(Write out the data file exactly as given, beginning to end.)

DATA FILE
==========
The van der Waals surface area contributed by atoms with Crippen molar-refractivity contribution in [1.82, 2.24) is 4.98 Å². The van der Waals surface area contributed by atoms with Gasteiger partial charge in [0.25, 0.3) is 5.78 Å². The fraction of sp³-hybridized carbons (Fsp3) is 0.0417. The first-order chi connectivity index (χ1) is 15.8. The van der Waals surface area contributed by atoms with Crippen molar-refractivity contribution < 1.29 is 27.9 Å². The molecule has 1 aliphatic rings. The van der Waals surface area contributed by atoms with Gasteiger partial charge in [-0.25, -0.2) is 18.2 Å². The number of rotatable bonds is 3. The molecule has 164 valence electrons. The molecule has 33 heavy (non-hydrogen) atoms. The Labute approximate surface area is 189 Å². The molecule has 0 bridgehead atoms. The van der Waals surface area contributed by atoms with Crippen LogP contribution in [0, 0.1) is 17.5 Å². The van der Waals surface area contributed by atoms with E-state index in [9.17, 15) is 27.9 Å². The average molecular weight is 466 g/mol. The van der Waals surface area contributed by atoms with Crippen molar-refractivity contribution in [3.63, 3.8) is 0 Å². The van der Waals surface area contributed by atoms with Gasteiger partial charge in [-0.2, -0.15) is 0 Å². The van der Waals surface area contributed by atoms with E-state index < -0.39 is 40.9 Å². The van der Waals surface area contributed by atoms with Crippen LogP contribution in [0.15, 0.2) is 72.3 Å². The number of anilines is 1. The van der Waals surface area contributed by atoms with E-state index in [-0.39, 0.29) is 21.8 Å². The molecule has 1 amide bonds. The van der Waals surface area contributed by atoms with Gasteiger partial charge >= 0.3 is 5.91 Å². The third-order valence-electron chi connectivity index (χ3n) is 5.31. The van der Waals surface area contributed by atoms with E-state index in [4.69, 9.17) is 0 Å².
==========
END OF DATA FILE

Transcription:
The van der Waals surface area contributed by atoms with Crippen molar-refractivity contribution in [1.82, 2.24) is 4.98 Å². The van der Waals surface area contributed by atoms with Gasteiger partial charge in [0.25, 0.3) is 5.78 Å². The fraction of sp³-hybridized carbons (Fsp3) is 0.0417. The first-order chi connectivity index (χ1) is 15.8. The van der Waals surface area contributed by atoms with Crippen molar-refractivity contribution < 1.29 is 27.9 Å². The molecule has 1 aliphatic rings. The van der Waals surface area contributed by atoms with Gasteiger partial charge in [-0.25, -0.2) is 18.2 Å². The number of rotatable bonds is 3. The molecule has 164 valence electrons. The molecule has 33 heavy (non-hydrogen) atoms. The Labute approximate surface area is 189 Å². The molecule has 0 bridgehead atoms. The van der Waals surface area contributed by atoms with Crippen LogP contribution in [0, 0.1) is 17.5 Å². The van der Waals surface area contributed by atoms with E-state index in [9.17, 15) is 27.9 Å². The average molecular weight is 466 g/mol. The van der Waals surface area contributed by atoms with Crippen molar-refractivity contribution in [3.63, 3.8) is 0 Å². The van der Waals surface area contributed by atoms with Gasteiger partial charge in [-0.2, -0.15) is 0 Å². The van der Waals surface area contributed by atoms with E-state index < -0.39 is 40.9 Å². The van der Waals surface area contributed by atoms with Crippen LogP contribution in [0.15, 0.2) is 72.3 Å². The number of anilines is 1. The van der Waals surface area contributed by atoms with E-state index in [-0.39, 0.29) is 21.8 Å². The molecule has 1 amide bonds. The van der Waals surface area contributed by atoms with Gasteiger partial charge >= 0.3 is 5.91 Å². The third-order valence-electron chi connectivity index (χ3n) is 5.31. The van der Waals surface area contributed by atoms with E-state index in [4.69, 9.17) is 0 Å².